Irena Drezi

The unyielding force that is Irena Drezi is rapidly carving out an identity for herself  both on and offline. Signed to Dublin’s Not Another Agency, modelling is only a single string to the many she has on her bow.  Irena was kind enough to share her thoughts on everything from being a body positivity advocate, putting so much of  your life online and even the advice she has for her younger self  with our editor Geri Dempsey. 

GD: There’s a growing discussion at present about the terms used to describe plus size women in fashion and whether they’re accurate or getting a bit outdated. Do you feel it’s necessary to have labels and be differentiating  in 2018?

Irena: Of course we have to be labelled, it’s how we’re all divided into categories. It is silly yes, but it’s how clients can find exactly what they’re looking for. Everybody is labelled, you’re either Runway, Commercial, Plus-Size, etc. The only thing we all have in common is the term model. Personally “Plus Size” doesn’t appeal to me. I much prefer the term “Curve”, it’s nicer to hear than “Plus Size”. It sounds like something abnormal when in fact the majority of women are a UK size 12-14. I think as the years pass, curve models are breaking boundaries and the industry is starting to be much more open and accepting of curvy women.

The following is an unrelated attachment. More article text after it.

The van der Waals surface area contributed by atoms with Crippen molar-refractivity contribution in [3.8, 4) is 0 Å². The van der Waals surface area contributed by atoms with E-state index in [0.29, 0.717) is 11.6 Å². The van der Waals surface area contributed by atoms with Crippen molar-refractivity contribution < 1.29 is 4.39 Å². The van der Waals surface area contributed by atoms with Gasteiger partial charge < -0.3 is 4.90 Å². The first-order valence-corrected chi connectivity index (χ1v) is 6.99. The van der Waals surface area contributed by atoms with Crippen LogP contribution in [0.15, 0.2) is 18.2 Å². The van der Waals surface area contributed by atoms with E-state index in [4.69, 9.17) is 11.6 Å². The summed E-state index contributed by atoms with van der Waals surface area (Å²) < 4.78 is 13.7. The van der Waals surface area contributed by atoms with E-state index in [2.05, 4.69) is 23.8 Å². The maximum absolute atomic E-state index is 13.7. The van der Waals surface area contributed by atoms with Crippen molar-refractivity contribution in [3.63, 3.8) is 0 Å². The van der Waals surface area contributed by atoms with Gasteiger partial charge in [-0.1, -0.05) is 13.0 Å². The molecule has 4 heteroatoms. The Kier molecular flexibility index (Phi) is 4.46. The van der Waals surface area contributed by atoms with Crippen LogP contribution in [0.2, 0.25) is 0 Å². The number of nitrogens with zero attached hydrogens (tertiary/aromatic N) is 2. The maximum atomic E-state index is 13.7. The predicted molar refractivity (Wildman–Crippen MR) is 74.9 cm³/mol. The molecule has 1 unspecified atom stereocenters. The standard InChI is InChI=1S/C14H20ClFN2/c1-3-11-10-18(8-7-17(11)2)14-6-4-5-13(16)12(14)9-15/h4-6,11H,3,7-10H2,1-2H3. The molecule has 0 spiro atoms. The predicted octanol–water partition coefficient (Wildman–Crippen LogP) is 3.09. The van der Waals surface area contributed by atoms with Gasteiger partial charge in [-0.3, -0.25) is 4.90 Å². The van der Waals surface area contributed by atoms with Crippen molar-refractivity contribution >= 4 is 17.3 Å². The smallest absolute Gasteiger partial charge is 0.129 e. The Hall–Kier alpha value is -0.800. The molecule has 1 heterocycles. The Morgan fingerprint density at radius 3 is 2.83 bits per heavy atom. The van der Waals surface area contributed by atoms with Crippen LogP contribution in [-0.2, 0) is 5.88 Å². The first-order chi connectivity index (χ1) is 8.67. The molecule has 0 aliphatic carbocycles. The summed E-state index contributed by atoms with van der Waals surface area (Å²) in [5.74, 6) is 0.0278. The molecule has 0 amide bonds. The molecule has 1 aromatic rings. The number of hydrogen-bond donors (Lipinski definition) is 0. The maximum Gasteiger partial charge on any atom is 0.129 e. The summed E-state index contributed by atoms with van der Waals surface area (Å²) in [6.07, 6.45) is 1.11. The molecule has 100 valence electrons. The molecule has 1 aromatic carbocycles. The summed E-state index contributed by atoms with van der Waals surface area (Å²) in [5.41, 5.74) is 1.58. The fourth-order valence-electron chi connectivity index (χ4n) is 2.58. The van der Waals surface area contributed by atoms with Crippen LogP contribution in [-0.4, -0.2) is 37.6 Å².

GD: Our generation embraced social media and got caught up in it before we truly realised the ramifications, as someone so young with such a huge online presence, do you find it difficult putting so much of yourself online?

Irena: I try my best to be careful with what I post. I never really post family pictures because I’d like to keep that somewhat private. My following grew to a massive extent overnight. I woke up one day and realised a body positivity page reposted one of my images and that brought major attention to my profile. I like to be real with my followers, I want them to know certain things about me that might be frowned upon but I couldn’t care less. I like to open up to them and let them know that we’re all the same. The number of followers shouldn’t define you as a person.

GD: From what I can see you get so many positive comments, do the negative ones ever get you down still or have you managed to rise above it?

Irena: I get so much love and support from my followers. It makes my day reading messages from people saying I’ve inspired them whether it be about body image or mental health. I do get negative comments and messages. I delete them all, sometimes the person constantly fires back and that’s when I block them. I don’t need any of that negativity in my life. Of course I understand that I’m not going to be everyone’s cup of tea. There will always be people who will try to put you down but you can’t let them win.